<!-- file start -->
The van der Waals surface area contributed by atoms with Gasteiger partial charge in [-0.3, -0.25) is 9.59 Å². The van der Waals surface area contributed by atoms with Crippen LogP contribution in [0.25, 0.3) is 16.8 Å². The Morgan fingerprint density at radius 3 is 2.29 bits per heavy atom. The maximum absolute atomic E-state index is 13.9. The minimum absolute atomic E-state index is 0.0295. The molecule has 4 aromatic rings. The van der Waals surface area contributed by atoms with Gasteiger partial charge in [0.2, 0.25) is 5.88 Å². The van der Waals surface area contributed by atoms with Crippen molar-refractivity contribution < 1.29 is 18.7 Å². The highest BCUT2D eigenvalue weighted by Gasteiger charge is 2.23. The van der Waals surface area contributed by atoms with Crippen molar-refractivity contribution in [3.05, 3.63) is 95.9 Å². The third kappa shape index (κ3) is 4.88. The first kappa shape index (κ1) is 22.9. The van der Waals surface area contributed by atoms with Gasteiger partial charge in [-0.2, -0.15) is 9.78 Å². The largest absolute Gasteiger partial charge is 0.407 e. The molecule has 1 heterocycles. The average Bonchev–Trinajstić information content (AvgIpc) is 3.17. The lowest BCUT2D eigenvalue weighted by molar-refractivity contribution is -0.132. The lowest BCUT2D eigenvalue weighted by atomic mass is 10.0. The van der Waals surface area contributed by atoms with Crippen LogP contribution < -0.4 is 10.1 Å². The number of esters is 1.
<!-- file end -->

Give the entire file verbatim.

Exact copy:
The van der Waals surface area contributed by atoms with Gasteiger partial charge in [-0.3, -0.25) is 9.59 Å². The van der Waals surface area contributed by atoms with Crippen LogP contribution in [0.25, 0.3) is 16.8 Å². The Morgan fingerprint density at radius 3 is 2.29 bits per heavy atom. The maximum absolute atomic E-state index is 13.9. The minimum absolute atomic E-state index is 0.0295. The molecule has 4 aromatic rings. The van der Waals surface area contributed by atoms with Gasteiger partial charge in [0.2, 0.25) is 5.88 Å². The van der Waals surface area contributed by atoms with Crippen molar-refractivity contribution < 1.29 is 18.7 Å². The highest BCUT2D eigenvalue weighted by Gasteiger charge is 2.23. The van der Waals surface area contributed by atoms with Crippen molar-refractivity contribution in [3.05, 3.63) is 95.9 Å². The third kappa shape index (κ3) is 4.88. The first kappa shape index (κ1) is 22.9. The van der Waals surface area contributed by atoms with Gasteiger partial charge in [-0.2, -0.15) is 9.78 Å². The largest absolute Gasteiger partial charge is 0.407 e. The molecule has 1 heterocycles. The average Bonchev–Trinajstić information content (AvgIpc) is 3.17. The lowest BCUT2D eigenvalue weighted by molar-refractivity contribution is -0.132. The lowest BCUT2D eigenvalue weighted by atomic mass is 10.0. The van der Waals surface area contributed by atoms with Crippen LogP contribution < -0.4 is 10.1 Å². The number of esters is 1.